In Ayn Rand’s epic novel Atlas Shrugged, government officials regulate the economy through something called the Bureau of Economic Planning and Natural Resources. She clearly chose that name to reflect their belief that productive people were bound to produce just because of their “conditioning” and could therefore be treated pretty much like coal in the ground—as resources ripe for exploitation.
One wonders whether she had ever heard of the National Resources Planning Board (NRPB). The NRPB was a real agency, part of the kaleidoscope of bureaus that formed the New Deal. Its history is in some ways as dry as dust, but a closer look reveals some interesting and timeless insights into the planning mentality and the role of personalities in shaping history.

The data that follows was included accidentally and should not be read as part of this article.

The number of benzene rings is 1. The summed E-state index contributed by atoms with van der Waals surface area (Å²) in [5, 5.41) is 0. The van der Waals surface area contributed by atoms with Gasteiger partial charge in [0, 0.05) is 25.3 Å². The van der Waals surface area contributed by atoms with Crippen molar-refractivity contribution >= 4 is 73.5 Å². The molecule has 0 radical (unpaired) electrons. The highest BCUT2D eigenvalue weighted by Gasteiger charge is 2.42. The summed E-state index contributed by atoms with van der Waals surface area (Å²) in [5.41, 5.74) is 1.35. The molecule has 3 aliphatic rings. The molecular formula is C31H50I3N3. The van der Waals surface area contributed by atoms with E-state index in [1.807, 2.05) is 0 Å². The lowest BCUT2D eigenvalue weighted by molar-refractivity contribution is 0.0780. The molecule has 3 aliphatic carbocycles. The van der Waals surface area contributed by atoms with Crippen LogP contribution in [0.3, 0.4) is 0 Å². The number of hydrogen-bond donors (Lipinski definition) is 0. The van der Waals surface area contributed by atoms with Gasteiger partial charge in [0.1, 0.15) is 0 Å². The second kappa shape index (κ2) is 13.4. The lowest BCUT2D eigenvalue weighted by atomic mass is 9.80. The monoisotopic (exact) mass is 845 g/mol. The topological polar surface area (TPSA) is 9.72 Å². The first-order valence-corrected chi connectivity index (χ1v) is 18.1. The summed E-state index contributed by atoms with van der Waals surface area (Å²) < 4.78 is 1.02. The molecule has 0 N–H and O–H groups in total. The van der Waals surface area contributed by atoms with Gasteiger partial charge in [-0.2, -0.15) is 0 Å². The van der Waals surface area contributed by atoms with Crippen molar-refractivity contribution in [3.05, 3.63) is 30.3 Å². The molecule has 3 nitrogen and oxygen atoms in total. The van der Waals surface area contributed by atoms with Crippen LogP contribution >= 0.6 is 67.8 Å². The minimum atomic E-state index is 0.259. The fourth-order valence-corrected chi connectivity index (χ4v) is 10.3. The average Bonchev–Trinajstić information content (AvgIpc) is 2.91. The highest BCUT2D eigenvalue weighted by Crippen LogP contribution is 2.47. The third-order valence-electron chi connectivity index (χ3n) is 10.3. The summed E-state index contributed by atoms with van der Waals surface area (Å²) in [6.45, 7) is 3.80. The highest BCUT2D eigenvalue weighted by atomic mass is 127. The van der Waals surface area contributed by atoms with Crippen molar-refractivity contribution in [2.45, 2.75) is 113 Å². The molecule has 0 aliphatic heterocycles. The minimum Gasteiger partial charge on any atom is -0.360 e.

The philosophy underlying Roosevelt’s New Deal, if one can call it that, was to try something and if it didn’t work, try something else. In that same spirit the NRPB mission changed frequently; even its name changed four times before it was killed in 1943. It had been authorized as part of the National Industrial Recovery Act, but that program was ruled unconstitutional in 1935, leaving the National Planning Board, as it was called then, in danger of extinction. It was quickly rescued by FDR, however, and established as an independent agency. Casting about for a new name, one planner suggested “natural resources,” whereupon another commented that human beings were America’s most important resource. “National Resources” was suggested. The President chewed the phrase over a few times, then, pleased with its sound, grinned and announced, “That’s it. Get that down, boys, because that’s settled.” Continue reading